Real talk. Real action is what Wayne Sutton is about. So much so that his life’s work is centered on creating a diverse and inclusive technology culture.
Wayne Sutton works in Silicon Valley. He is an entrepreneur and co-founder of Change Catalyst and its Tech Inclusion programs. Silicon Valley is in the San Francisco Bay area of California. It is also home to many startup and global technology companies. Wayne’s involvement with technology didn’t start there. In 2009, Wayne was the cofounder of TriOut, a mobile location-based startup in Raleigh, North Carolina. Wayne says he would stay current with technology news.
He remembers, “I would ignite events in North Carolina where 700 people would attend, do tweet-ups as well as community events.” However, he realized that success wasn’t happening for him like it was for others he was reading about.
“What’s different?” Wayne asked himself.
Several things became evident to him. Research showed that less than one percent of technology startups founded by blacks and Hispanics receive venture capital. Angel investors were also hard to find.
That was an awakening for Wayne. “I’m that one percent,” he said. “Now, what am I going to do about it?”
Remembering a saying he once heard…..
“If you want to be in finance, you go to Wall Street, if you want to be in fashion you go to New York, and if you want to be in tech, come to Silicon Valley.”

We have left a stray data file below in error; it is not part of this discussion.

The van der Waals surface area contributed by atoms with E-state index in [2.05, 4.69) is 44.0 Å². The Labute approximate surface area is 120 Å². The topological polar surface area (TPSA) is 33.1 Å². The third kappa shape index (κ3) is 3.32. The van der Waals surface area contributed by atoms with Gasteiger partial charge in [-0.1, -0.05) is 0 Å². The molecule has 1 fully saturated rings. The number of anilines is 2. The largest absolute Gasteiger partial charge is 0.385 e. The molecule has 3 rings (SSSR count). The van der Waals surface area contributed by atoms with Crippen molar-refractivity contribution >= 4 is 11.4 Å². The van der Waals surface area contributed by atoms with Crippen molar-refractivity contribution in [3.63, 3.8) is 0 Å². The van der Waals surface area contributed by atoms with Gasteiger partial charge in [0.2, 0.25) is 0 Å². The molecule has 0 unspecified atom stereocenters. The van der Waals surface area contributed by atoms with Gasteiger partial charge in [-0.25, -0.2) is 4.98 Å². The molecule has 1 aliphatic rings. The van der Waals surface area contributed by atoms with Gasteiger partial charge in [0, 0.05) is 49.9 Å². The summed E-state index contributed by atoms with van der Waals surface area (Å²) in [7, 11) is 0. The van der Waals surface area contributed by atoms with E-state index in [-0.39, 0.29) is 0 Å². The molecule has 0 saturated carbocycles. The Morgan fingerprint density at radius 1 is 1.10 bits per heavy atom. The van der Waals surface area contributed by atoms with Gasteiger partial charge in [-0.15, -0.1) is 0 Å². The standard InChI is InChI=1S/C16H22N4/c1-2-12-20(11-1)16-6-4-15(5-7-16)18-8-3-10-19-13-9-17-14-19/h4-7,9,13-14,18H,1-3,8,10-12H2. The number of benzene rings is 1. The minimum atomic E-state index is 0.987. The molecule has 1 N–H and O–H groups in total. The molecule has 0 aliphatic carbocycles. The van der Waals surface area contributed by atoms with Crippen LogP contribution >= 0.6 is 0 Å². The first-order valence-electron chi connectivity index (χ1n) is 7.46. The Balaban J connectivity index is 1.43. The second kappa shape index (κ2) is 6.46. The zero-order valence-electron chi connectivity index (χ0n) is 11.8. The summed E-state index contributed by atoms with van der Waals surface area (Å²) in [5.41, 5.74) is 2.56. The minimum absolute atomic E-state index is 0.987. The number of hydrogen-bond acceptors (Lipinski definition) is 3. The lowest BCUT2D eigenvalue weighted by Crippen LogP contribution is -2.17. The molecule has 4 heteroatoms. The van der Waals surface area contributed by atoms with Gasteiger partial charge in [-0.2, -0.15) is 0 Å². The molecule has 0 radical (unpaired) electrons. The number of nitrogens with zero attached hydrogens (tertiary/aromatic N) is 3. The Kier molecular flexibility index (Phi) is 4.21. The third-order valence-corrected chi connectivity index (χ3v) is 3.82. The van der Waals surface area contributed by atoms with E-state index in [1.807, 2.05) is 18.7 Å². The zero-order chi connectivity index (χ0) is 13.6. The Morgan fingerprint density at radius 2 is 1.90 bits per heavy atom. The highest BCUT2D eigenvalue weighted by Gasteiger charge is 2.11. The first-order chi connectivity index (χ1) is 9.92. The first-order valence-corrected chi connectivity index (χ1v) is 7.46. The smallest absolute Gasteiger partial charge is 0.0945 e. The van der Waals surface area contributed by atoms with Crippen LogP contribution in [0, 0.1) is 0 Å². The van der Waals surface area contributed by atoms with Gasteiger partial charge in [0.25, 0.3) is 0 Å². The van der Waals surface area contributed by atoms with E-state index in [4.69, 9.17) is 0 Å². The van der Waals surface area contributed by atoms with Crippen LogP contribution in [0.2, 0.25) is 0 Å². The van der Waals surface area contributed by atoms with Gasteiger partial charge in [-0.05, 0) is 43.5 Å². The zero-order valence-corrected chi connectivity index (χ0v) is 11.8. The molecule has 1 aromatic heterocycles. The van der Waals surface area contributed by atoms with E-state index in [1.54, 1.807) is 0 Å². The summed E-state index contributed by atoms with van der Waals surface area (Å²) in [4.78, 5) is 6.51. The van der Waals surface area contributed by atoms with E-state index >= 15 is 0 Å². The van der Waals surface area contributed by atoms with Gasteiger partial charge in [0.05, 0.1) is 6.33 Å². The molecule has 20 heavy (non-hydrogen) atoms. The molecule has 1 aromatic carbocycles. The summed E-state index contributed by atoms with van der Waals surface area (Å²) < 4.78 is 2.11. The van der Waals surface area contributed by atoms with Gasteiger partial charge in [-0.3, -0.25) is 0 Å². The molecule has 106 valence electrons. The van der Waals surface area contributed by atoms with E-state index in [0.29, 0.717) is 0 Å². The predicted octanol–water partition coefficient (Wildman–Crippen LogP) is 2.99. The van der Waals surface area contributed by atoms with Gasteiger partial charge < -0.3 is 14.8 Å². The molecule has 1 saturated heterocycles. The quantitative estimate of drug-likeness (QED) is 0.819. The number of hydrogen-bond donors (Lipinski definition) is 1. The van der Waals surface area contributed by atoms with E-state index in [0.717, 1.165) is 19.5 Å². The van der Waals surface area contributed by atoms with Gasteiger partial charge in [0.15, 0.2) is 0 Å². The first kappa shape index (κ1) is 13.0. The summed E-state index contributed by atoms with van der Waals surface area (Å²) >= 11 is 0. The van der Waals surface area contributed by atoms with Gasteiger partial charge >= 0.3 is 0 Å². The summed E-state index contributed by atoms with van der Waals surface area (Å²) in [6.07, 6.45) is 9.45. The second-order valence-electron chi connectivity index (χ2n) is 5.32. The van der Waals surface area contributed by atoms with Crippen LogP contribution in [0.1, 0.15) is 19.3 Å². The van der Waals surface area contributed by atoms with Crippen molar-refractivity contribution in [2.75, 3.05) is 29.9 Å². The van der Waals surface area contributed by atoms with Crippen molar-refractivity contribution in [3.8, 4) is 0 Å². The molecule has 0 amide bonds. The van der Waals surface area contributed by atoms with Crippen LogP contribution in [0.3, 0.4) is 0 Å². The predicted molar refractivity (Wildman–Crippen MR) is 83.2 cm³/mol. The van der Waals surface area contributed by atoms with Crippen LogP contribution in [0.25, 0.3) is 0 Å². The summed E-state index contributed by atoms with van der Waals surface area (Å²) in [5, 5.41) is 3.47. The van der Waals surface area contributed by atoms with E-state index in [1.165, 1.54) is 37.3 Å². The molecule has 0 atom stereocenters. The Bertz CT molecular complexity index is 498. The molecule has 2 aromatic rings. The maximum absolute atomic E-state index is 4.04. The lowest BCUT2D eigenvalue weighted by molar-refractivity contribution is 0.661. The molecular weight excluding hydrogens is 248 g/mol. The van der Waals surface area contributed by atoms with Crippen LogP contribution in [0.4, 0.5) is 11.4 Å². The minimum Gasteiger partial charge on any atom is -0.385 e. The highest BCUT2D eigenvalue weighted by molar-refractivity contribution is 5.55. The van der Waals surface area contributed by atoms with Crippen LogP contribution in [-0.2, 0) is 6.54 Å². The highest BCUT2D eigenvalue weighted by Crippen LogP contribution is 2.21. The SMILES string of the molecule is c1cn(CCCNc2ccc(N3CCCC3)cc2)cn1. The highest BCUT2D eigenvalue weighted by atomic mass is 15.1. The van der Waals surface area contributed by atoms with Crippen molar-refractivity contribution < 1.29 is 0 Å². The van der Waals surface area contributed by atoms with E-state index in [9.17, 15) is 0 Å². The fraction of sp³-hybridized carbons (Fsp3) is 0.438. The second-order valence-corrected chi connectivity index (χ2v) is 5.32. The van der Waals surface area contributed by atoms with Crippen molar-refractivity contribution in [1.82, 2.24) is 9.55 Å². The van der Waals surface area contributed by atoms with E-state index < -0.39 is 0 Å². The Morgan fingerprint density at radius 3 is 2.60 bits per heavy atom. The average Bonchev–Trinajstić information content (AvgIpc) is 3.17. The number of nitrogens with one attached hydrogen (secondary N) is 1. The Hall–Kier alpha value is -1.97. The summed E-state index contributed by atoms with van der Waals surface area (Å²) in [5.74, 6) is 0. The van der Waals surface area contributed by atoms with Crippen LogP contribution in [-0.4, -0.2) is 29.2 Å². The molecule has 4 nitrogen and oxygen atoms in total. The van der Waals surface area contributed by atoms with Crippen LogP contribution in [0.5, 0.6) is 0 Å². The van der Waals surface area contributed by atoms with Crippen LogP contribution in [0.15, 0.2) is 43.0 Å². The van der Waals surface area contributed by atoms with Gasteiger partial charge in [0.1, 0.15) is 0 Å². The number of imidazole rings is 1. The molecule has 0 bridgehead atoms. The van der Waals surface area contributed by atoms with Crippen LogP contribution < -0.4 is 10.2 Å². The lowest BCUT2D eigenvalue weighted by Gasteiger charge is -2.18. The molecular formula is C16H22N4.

Wayne moved to the San Francisco Bay area. He says he would go for days sometimes seeing only one or two other black people who were in technology.
Experiencing this took a toll on Wayne mentally and physically. In order to move forward, he stayed positive, was mindful of staying healthy and focused on being a change agent.
“There are literally people who work in tech, who we have glorified in these positions, CEOs, executives, we read about them in Forbes, Bloomberg, and yet they don’t know how to have a real conversation with someone who looks different from them,” Sutton says. “There’s this notion that I can’t be just as good as you, [that] I’m not qualified to sit at the table, or I can’t lead this company. That’s not true. That’s just not true, not in 2017, not in America, not in this world.”
Wayne soon co-founded the NewMe Accelerator, the first minority-led startup incubator in Silicon Valley in 2011. Then in 2014, he co-founded BUILDUP, a nonprofit to support entrepreneurs through educational workshops and fellowship programs.
Wayne says being in Silicon Valley gave him the push to become that serial entrepreneur he always knew he could be.
A dream came true for Wayne in August 2015. Wayne participated in the first-ever White House Demo Day. The event focused on showcasing and showing the need to support diverse entrepreneurs.
Now, Wayne is a leading voice in diversity and inclusion in tech. He is recognized as one of the Silicon Valley’s 100 Coolest people, and one of the 46 Most Important African-Americans in Technology. He travels frequently, speaking at major conferences and helping startups.
“Everyone with an idea, dream or passion to create the next great startup deserves to be represented,” he says. “We want to show the world that when you have an inclusive tech industry, an inclusive tech culture, have inclusive hiring practices, not only will your profits soar, but it’s the right thing to do.”